Jewish prayer is as ancient as the Hebrew Bible, for the Torah records that even the patriarchs prayed to God in times of distress or to give thanks. In late antiquity, the Rabbis of the Talmud established formal structures and blessings to be recited for the various worship services.
Two of the earliest written versions of the prayerbook, called a siddur (meaning “order”) in Hebrew, were compiled in Babylonia by the sages Amram Gaon and Saadia Gaon in the ninth century CE. Over the centuries, scores of rabbis produced their own versions of the siddur, providing commentaries and additional religious poems as they were written and incorporated into a local community’s liturgy. Even to this day, while the talmudic structure of prayers remains the standard format, contemporary rabbis, denominational movements, and different ethnic communities within the Jewish people continue to update and publish new siddurim. Although separate prayerbooks exist for High Holy Day services and daily prayers, siddurim for Shabbat and holidays are more prevalent within any given synagogue and serve as the primer of spirituality for Jewish life.
Nearly all Shabbat and holiday siddurim are structured around significant liturgical units. The first of these, and often the first section one finds in a siddur, is morning blessings and psalms. Called Birchot HaShahar, or blessings of the morning, these were originally recited by individuals in their home as they awoke, washed, and dressed for the day. Later on, these blessings–such as thanking God for giving sight to the blind (once recited before one opened their eyes in the morning), raising the downtrodden (recited before standing up from bed), and clothing the naked (recited before getting dressed)–were transferred to the synagogue and included in the siddur.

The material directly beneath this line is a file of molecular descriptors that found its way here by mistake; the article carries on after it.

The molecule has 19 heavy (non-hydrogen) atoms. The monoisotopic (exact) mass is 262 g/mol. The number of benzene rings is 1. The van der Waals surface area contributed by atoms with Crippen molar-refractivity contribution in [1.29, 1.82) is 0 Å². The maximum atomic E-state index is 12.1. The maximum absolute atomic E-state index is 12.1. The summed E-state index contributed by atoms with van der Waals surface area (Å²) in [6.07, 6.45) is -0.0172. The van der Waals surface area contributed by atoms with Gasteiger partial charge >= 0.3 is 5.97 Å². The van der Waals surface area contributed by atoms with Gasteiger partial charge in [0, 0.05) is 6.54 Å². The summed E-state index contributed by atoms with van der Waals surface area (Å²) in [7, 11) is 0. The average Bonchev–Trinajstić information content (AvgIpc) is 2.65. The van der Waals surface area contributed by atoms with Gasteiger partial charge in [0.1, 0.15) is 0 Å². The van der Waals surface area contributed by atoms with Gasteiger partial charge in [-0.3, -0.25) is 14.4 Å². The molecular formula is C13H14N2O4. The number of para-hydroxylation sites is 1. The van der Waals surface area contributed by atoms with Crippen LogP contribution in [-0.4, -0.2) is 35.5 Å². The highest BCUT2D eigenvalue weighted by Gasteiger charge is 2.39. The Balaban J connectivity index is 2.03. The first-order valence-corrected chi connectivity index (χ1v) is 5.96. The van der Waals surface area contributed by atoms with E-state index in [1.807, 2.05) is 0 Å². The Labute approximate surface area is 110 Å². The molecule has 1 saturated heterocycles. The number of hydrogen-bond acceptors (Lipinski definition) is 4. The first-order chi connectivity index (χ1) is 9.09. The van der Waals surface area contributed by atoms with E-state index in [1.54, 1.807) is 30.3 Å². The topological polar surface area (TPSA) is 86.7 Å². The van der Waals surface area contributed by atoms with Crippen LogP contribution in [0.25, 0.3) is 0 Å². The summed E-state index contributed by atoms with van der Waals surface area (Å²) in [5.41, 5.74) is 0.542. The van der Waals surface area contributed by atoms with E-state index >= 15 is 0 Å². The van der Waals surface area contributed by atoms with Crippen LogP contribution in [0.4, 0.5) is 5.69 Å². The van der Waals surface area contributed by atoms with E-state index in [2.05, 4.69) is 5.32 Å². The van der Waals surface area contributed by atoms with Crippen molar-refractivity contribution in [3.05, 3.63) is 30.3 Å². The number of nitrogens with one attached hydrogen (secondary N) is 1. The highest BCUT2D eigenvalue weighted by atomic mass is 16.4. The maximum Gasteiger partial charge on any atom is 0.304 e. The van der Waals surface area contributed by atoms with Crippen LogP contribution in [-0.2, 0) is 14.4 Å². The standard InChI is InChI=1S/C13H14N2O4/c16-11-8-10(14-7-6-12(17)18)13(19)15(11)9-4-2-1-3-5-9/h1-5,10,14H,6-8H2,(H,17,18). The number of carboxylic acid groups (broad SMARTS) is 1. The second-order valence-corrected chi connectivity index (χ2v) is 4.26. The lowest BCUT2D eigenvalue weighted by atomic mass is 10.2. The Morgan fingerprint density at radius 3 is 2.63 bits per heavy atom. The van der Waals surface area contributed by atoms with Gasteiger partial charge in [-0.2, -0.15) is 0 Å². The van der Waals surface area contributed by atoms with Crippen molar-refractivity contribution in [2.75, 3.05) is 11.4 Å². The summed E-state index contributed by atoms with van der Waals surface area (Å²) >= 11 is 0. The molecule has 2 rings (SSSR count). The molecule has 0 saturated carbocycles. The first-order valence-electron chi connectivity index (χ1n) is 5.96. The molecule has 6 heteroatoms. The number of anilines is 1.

To spiritually prepare the worshipper for reciting the obligatory major prayers of the morning, the Rabbis established that a series of psalms and selected passages from the Hebrew Bible should be recited each morning. Called Pesukei D’Zimra (verses of song), these readings were chanted, mumbled, or read silently by the individual worshippers in order to build up to the proper mood and reverential attitude for reciting the later prayers of the service.
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